An isosceles triangle $ABC$ with duplicated sides $AC=BC$ of length $2$ each (so $AC=BC=2$) and the third side $AB$ has length $1+\sqrt{5}$. I am looking for the angle $\angle ACB$ without using trigonometry.

I know that the ratio $AC/AB$ is the reciprocal of the golden ratio, so this triangle is very much related to the golden triangle.

My plan to solve this problem is by bisecting angle $\angle CAB$ and to get two similar triangles (a similar approach used in golden triangle).

Let $D$ be the point on $CB$ where $AD$ is the angle bisector of $\angle CAB$. I just need to show that $\angle ADB=\angle ABD$, then I could finish up the rest by showing that triangle $\Delta ABC$ is similar to triangle $\Delta BDA$.

Showing $\angle ADB=\angle ABD$ is the point where I got stuck. Any clue on how to show that?

I am also curious whether there is any other way to solve this problem without using trigonometry and golden ratio?

Many many thanks.


3 Answers 3


One way to find $\angle{ACB}$ using similar triangles :

Let $E$ be a point on the extension of the line $AC$ such that $\angle{CEB}=\angle{CAB}$.

Since $\triangle{AEB}$ is similar to $\triangle{ABC}$, we have $$AE:AB=AB:AC\implies AE=3+\sqrt 5$$ from which $CE=AE-AC=1+\sqrt 5$ follows.

It follows that $\triangle{CBE}$ is an isosceles triangle with $EC=EB$.

Let $\alpha=\angle{CAB}$. Then, we have $\angle{CAB}=\angle{CBA}=\alpha$ and $\angle{ACB}=\angle{CEB}+\angle{EBC}=3\alpha$.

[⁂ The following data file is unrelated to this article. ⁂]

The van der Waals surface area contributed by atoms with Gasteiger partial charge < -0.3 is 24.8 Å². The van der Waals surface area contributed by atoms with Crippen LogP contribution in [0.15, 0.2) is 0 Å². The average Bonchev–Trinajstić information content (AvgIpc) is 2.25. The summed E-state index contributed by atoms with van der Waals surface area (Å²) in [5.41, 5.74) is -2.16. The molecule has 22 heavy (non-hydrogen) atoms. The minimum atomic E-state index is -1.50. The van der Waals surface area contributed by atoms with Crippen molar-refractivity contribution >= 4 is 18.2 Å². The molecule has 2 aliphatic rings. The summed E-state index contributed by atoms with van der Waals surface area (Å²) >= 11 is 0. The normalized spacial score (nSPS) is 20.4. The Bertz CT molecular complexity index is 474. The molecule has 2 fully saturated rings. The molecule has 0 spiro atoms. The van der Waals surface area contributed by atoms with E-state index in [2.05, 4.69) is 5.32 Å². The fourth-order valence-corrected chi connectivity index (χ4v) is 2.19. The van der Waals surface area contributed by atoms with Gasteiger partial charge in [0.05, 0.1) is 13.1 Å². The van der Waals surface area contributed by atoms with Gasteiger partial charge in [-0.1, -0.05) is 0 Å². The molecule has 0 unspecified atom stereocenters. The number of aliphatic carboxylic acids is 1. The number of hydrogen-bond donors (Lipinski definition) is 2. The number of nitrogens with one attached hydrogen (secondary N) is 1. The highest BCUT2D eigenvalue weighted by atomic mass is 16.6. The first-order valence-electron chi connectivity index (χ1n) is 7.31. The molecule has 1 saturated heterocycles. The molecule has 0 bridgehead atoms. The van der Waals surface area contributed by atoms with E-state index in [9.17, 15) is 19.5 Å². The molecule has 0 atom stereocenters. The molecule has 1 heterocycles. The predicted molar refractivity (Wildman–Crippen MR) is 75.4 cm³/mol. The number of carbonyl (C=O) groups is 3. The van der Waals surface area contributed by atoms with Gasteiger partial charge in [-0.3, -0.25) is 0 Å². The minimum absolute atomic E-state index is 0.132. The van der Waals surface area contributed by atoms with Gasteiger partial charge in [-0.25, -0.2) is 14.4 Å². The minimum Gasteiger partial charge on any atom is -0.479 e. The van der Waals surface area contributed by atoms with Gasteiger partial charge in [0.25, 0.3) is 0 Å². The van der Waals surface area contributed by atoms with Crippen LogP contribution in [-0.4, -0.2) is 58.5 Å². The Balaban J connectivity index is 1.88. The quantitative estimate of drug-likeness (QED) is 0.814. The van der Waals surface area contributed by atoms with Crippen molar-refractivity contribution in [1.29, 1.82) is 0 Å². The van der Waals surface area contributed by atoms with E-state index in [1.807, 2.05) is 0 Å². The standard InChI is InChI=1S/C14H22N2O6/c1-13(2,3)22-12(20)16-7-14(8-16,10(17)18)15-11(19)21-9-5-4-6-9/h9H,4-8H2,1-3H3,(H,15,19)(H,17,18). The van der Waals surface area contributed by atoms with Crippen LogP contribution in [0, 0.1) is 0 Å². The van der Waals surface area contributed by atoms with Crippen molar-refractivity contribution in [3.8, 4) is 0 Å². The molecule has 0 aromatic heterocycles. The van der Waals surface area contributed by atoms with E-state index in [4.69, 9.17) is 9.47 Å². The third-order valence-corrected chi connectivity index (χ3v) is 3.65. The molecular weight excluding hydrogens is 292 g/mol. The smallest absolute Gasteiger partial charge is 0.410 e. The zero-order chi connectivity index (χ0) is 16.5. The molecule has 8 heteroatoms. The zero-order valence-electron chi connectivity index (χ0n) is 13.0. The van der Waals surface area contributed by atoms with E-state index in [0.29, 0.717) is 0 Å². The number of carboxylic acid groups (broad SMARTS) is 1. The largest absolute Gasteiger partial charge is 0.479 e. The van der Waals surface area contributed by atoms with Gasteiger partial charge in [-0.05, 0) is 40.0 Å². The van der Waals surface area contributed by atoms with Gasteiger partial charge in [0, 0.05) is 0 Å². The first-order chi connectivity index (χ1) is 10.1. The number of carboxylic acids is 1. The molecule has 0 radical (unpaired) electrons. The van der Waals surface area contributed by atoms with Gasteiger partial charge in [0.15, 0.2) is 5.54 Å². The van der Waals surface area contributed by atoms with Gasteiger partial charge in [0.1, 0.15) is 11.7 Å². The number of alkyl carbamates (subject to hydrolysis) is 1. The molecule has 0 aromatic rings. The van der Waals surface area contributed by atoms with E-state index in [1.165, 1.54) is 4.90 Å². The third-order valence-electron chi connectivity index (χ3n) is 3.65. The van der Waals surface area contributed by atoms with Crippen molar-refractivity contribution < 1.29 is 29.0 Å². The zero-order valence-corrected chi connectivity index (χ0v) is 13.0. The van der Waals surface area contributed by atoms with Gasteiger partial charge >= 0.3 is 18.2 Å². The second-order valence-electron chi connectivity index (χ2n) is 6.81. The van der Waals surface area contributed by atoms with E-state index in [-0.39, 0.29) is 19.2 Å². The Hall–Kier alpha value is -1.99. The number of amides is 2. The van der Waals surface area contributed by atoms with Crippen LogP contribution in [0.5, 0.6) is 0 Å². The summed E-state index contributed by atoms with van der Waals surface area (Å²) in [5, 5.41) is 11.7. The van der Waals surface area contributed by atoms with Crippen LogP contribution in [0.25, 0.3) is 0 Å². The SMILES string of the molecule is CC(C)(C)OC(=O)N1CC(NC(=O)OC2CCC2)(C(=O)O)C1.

Therefore, $180^\circ=5\alpha\implies \alpha=36^\circ\implies \angle{ACB}=3\alpha=108^\circ$.

$\qquad\qquad\qquad $enter image description here

Showing $\angle ADB=\angle ABD$ is the point where I got stuck. Any clue on how to show that?

We have $\angle{ADB}\not=\angle{ABD}$.

Proof :
Suppose that $\angle{ADB}=\angle{ABD}=2\theta$. Let $\theta=\angle{DAB}=\angle{CAD}$. Then, considering $\triangle{DAB}$, we see that $\angle{CDA}=\angle{DAB}+\angle{DBA}=3\theta$. Also, considering $\triangle{CAD}$, we see that $\angle{ACD}=\angle{BDA}-\angle{CAD}=\theta$. Now, considering $\triangle{ABC}$, we have $180^\circ=5\theta\implies \theta=36^\circ$. Having $\angle{CAB}\gt\angle{ACB}$, we have $BC\gt AB$, i.e. $2\gt 1+\sqrt 5$ which is impossible. $\quad\blacksquare$

Another way to find $\angle{ACB}$.

The isosceles triangle can be found in a regular pentagon with side length $2$.

Let $x$ be the length of a diagonal of the pentagon $PQRST$.

Then, by Ptolemy's theorem, we have $$|\overline{QR}|\times |\overline{PS}|+|\overline{PQ}|\times |\overline{RS}|=|\overline{PR}|\times |\overline{QS}|$$ $$\implies 2x+4=x^2\implies x=1+\sqrt 5$$

It follows that $\angle{ACB}=108^\circ$.



$$ \sin \angle ACM = \dfrac{(\sqrt5 +1)/2}{2} $$

This is recognized as half angle of regular pentagon associated with GoldenRatio $\varphi$

$$ \angle ACM= 54^{\circ}$$

Double this angle

$$ \angle ACB= 108^{\circ}.$$


Define $D$ in the line $AC$ such that $\angle ABD=\angle CBA$ and $D\neq C$. From $CA=AB$ follows that $\angle ACB=\angle CBA=\angle ABD$, now using Power of a Point Theorem we have ${DB}^2=DA\cdot DC$, which implies $\dfrac{DC}{DA}=\left (\dfrac{DB}{DA}\right )^2$. From the Angle Bisector Theorem follows that $\dfrac{DB}{DA}=\dfrac{BC}{CA}$, hence$$1+\frac{AC}{DA}=\frac{DC}{DA}=\left (\frac{BC}{CA}\right )^2=1+\frac{1+\sqrt{5}}{2}=1+\frac{BC}{CA}$$i.e. $\dfrac{AC}{DA}=\dfrac{BC}{CA}=\dfrac{DB}{DA}$, which implies that $BD=AC=AB$. Therefore, $\angle BDC=\angle BDA=\angle DBA=2\angle ACB=2\angle DCB$. But $\angle CBD=2\angle DCB$, hence$$180^\circ =\angle DCB+\angle CBD+\angle BDC=5\angle DCB$$i.e. $\angle ACB=\angle DCB=36^\circ$.


You must log in to answer this question.

Not the answer you're looking for? Browse other questions tagged .